Monastic Life in Medieval Daoism: A Cross-Cultural Perspective

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University of Hawaii Press, 2003 - Philosophy - 300 pages
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In Monastic Life in Medieval Daoism, a senior scholar of Daoist studies presents for the first time a detailed description and analysis of the organization and practices of medieval Daoist monasteries. Following an introduction to the wider, comparative issues involved in the study of monasticism, Livia Kohn outlines the origin, history, conceptual understanding, and social position of the monasteries, which came into their own early in the Tang dynasty. She examines texts from this period along with the architectural layout of Daoist monasteries, the daily discipline and interpersonal etiquette of monks and nuns, their implements and vestments, as well as the liturgical dimension (regular services, annual festivals, and special rites such as funerals) of monastic life. Throughout, Professor Kohn maintains a high comparative level, linking the Daoist situation and practices not only with Chinese popular, Confucian, Buddhist, and lay Daoist traditions, but also with relevant examples from Indian Buddhism and medieval Christianity. Monastic Life in Medieval Daoism breaks new ground in Daoist studies, the understanding of Chinese religion and medieval society, and the theoretical unde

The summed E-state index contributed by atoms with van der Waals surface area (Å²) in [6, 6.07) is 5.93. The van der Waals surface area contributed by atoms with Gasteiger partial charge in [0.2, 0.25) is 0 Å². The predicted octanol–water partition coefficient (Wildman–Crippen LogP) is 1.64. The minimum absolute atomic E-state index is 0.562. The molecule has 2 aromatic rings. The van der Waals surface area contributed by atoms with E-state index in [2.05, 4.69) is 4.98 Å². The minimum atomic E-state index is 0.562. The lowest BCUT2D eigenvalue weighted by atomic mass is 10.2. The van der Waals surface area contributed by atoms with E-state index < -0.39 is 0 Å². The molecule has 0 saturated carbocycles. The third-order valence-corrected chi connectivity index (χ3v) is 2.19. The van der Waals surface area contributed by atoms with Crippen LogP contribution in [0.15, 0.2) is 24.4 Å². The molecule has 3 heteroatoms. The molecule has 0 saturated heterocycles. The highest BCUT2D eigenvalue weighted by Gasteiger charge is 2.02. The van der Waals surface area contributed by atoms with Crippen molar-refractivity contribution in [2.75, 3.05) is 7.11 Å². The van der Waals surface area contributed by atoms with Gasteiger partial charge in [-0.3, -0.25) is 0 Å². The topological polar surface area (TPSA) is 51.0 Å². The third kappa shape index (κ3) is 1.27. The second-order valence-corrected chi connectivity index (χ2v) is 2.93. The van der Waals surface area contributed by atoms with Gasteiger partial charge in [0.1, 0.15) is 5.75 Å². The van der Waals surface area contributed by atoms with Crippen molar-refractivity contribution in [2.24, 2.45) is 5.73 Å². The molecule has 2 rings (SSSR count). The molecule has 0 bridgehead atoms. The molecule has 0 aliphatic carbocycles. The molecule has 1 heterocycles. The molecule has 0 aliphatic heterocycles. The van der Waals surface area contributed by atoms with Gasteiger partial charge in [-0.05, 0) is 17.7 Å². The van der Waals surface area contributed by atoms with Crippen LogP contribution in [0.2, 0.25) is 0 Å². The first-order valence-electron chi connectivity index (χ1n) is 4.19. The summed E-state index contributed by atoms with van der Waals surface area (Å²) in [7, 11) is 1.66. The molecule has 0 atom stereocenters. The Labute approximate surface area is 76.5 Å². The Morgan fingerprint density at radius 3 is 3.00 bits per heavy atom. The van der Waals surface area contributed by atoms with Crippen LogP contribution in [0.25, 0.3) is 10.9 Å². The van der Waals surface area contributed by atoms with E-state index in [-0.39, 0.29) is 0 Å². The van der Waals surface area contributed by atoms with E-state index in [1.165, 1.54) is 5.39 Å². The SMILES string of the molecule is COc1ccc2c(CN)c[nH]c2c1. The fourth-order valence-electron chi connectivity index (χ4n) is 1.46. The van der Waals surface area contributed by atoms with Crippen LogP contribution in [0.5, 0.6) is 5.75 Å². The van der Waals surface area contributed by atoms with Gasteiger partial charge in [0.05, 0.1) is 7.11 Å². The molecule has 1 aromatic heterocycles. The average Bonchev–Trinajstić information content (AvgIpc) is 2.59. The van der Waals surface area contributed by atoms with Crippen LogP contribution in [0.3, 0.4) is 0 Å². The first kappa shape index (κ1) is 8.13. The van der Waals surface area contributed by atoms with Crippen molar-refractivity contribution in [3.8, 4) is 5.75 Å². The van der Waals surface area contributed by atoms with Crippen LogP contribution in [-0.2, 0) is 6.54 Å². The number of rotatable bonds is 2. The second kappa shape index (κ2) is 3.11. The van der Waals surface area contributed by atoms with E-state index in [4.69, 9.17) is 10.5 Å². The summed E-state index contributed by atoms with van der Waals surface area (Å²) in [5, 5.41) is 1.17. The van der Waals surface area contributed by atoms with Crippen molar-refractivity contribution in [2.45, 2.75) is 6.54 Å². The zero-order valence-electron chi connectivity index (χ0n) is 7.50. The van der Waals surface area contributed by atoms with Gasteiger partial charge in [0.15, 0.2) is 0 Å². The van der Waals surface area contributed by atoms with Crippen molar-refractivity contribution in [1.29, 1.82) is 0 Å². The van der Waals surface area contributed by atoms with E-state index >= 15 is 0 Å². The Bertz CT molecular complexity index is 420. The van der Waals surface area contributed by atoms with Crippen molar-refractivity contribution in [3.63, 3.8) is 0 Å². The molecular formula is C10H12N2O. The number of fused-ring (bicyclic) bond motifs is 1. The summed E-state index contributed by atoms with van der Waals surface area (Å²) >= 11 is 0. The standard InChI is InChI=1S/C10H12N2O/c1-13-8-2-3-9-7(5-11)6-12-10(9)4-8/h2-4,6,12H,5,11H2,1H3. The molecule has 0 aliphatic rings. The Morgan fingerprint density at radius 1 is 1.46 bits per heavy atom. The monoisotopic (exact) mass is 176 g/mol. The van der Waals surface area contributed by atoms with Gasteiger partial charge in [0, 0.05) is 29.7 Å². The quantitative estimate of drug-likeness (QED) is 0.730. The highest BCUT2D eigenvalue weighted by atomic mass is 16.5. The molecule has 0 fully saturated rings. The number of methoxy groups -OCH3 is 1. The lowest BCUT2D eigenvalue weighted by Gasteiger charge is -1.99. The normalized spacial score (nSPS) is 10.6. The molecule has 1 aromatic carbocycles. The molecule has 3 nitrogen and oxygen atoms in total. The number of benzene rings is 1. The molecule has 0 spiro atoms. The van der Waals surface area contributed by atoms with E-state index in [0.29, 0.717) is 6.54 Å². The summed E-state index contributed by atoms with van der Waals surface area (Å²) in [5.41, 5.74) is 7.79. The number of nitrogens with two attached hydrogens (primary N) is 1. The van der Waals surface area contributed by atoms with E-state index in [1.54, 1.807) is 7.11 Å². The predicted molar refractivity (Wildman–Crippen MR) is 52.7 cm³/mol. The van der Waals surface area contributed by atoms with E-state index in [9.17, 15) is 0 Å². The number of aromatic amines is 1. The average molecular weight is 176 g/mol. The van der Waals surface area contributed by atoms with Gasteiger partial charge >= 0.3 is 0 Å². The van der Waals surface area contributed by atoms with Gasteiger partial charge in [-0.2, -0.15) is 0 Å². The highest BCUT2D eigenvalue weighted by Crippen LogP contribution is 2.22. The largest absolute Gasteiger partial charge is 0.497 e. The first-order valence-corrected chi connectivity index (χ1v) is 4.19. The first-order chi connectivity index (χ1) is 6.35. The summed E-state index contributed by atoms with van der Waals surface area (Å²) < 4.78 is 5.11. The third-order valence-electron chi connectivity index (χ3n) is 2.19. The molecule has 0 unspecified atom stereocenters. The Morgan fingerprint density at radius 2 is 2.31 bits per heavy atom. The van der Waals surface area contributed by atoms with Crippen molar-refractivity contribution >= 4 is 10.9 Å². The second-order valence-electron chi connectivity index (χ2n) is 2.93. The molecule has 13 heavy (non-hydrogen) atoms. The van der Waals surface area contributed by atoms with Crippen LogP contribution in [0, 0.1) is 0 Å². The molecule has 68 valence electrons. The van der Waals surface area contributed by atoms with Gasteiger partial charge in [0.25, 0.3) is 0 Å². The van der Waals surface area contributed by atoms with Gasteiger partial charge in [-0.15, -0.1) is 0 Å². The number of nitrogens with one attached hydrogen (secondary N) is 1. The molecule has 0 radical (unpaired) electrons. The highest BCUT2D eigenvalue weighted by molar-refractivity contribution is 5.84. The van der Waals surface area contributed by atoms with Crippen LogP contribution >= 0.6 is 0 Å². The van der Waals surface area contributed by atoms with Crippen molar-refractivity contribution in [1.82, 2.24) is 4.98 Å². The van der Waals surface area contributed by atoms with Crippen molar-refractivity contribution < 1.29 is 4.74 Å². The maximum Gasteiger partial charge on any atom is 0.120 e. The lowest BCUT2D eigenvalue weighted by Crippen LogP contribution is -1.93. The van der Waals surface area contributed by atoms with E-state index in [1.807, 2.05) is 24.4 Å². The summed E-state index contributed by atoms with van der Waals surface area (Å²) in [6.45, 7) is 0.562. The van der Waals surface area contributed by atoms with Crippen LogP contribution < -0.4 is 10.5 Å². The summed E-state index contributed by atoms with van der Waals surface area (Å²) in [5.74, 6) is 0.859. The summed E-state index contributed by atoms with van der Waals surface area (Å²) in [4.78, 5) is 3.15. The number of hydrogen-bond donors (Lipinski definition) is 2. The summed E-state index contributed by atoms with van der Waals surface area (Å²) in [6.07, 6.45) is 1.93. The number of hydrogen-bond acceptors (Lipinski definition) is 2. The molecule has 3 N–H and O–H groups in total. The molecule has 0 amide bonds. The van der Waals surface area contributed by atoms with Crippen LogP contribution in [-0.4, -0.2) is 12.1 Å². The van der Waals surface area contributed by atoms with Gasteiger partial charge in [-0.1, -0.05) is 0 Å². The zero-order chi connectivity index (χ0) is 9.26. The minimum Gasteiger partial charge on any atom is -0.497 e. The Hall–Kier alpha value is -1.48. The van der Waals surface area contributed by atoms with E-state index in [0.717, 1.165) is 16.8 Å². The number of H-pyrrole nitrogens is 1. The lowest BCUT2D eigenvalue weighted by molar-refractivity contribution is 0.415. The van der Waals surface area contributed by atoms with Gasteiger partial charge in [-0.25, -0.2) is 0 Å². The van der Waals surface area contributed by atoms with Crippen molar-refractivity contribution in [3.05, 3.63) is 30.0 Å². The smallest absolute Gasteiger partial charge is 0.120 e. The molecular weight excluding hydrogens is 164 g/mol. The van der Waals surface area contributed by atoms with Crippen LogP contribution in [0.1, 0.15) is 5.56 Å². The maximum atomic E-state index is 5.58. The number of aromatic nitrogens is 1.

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Contents

Origins and History
19
The Monastic Vision
43
Relation to Society
64
Buildings and Compounds
87
Daily Discipline
112
Implements and Vestments
140
The Liturgy
172
Conclusion
197
Notes
227
Glossary
249
Index
285
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About the author (2003)

Livia Kohn is professor of religion and East Asian studies at Boston University.

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